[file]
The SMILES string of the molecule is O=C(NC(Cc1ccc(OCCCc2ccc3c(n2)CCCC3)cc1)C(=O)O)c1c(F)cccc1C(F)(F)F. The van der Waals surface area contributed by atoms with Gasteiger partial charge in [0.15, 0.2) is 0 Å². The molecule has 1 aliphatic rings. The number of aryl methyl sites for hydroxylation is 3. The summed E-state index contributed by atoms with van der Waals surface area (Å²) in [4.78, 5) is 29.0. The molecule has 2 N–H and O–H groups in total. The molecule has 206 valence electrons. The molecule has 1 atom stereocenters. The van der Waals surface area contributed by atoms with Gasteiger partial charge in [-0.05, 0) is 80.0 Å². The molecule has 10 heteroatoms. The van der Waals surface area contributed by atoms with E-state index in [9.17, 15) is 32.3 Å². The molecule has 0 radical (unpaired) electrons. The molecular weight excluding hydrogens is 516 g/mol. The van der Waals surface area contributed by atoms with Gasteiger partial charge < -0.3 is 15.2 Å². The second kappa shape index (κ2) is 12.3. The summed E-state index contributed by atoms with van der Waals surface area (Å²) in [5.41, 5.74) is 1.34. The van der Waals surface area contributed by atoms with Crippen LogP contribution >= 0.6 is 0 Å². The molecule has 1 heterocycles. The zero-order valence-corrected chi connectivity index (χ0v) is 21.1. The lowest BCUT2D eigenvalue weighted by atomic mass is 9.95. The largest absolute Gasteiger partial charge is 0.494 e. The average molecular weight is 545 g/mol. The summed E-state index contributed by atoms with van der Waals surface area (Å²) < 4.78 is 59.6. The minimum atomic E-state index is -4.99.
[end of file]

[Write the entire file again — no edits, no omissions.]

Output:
The SMILES string of the molecule is O=C(NC(Cc1ccc(OCCCc2ccc3c(n2)CCCC3)cc1)C(=O)O)c1c(F)cccc1C(F)(F)F. The van der Waals surface area contributed by atoms with Gasteiger partial charge in [0.15, 0.2) is 0 Å². The molecule has 1 aliphatic rings. The number of aryl methyl sites for hydroxylation is 3. The summed E-state index contributed by atoms with van der Waals surface area (Å²) in [4.78, 5) is 29.0. The molecule has 2 N–H and O–H groups in total. The molecule has 206 valence electrons. The molecule has 1 atom stereocenters. The van der Waals surface area contributed by atoms with Gasteiger partial charge in [-0.05, 0) is 80.0 Å². The molecule has 10 heteroatoms. The van der Waals surface area contributed by atoms with E-state index in [9.17, 15) is 32.3 Å². The molecule has 0 radical (unpaired) electrons. The molecular weight excluding hydrogens is 516 g/mol. The van der Waals surface area contributed by atoms with Gasteiger partial charge < -0.3 is 15.2 Å². The second kappa shape index (κ2) is 12.3. The summed E-state index contributed by atoms with van der Waals surface area (Å²) in [5.41, 5.74) is 1.34. The van der Waals surface area contributed by atoms with Crippen LogP contribution >= 0.6 is 0 Å². The molecule has 1 heterocycles. The zero-order valence-corrected chi connectivity index (χ0v) is 21.1. The lowest BCUT2D eigenvalue weighted by atomic mass is 9.95. The largest absolute Gasteiger partial charge is 0.494 e. The average molecular weight is 545 g/mol. The summed E-state index contributed by atoms with van der Waals surface area (Å²) < 4.78 is 59.6. The minimum atomic E-state index is -4.99.